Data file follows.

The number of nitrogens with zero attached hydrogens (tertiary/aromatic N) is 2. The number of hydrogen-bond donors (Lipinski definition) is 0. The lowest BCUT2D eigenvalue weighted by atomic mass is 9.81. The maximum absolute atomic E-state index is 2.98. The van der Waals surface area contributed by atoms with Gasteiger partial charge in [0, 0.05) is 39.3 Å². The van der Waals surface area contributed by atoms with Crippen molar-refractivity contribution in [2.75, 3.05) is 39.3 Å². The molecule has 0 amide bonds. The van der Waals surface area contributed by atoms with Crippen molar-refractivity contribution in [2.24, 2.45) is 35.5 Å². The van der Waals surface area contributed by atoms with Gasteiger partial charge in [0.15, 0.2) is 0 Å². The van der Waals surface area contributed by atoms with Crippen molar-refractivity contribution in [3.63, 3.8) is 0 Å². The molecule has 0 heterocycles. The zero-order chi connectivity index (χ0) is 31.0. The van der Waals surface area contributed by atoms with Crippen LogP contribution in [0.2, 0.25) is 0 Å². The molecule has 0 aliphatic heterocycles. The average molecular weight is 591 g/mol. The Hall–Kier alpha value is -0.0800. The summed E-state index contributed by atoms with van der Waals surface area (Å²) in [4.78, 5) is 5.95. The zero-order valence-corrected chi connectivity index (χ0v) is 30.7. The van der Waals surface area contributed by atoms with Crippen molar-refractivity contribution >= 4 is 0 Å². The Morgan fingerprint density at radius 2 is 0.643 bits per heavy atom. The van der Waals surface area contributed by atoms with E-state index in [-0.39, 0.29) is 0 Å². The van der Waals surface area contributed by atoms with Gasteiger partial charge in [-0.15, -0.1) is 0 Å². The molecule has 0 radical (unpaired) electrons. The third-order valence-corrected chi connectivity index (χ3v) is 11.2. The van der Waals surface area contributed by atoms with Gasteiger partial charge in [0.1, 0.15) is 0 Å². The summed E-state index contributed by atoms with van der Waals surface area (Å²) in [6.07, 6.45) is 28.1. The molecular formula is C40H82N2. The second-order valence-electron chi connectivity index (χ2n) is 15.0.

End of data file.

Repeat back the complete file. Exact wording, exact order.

The number of nitrogens with zero attached hydrogens (tertiary/aromatic N) is 2. The number of hydrogen-bond donors (Lipinski definition) is 0. The lowest BCUT2D eigenvalue weighted by atomic mass is 9.81. The maximum absolute atomic E-state index is 2.98. The van der Waals surface area contributed by atoms with Gasteiger partial charge in [0, 0.05) is 39.3 Å². The van der Waals surface area contributed by atoms with Crippen molar-refractivity contribution in [2.75, 3.05) is 39.3 Å². The molecule has 0 amide bonds. The van der Waals surface area contributed by atoms with Crippen molar-refractivity contribution in [2.24, 2.45) is 35.5 Å². The van der Waals surface area contributed by atoms with Gasteiger partial charge in [0.15, 0.2) is 0 Å². The van der Waals surface area contributed by atoms with Crippen molar-refractivity contribution in [3.63, 3.8) is 0 Å². The molecule has 0 heterocycles. The zero-order chi connectivity index (χ0) is 31.0. The van der Waals surface area contributed by atoms with Crippen LogP contribution in [0.2, 0.25) is 0 Å². The molecule has 0 aliphatic heterocycles. The average molecular weight is 591 g/mol. The Hall–Kier alpha value is -0.0800. The summed E-state index contributed by atoms with van der Waals surface area (Å²) in [4.78, 5) is 5.95. The zero-order valence-corrected chi connectivity index (χ0v) is 30.7. The van der Waals surface area contributed by atoms with Crippen molar-refractivity contribution >= 4 is 0 Å². The Morgan fingerprint density at radius 2 is 0.643 bits per heavy atom. The van der Waals surface area contributed by atoms with E-state index in [-0.39, 0.29) is 0 Å². The van der Waals surface area contributed by atoms with Gasteiger partial charge in [-0.15, -0.1) is 0 Å². The molecule has 0 radical (unpaired) electrons. The third-order valence-corrected chi connectivity index (χ3v) is 11.2. The van der Waals surface area contributed by atoms with Gasteiger partial charge in [0.1, 0.15) is 0 Å². The summed E-state index contributed by atoms with van der Waals surface area (Å²) in [6.07, 6.45) is 28.1. The molecular formula is C40H82N2. The second-order valence-electron chi connectivity index (χ2n) is 15.0.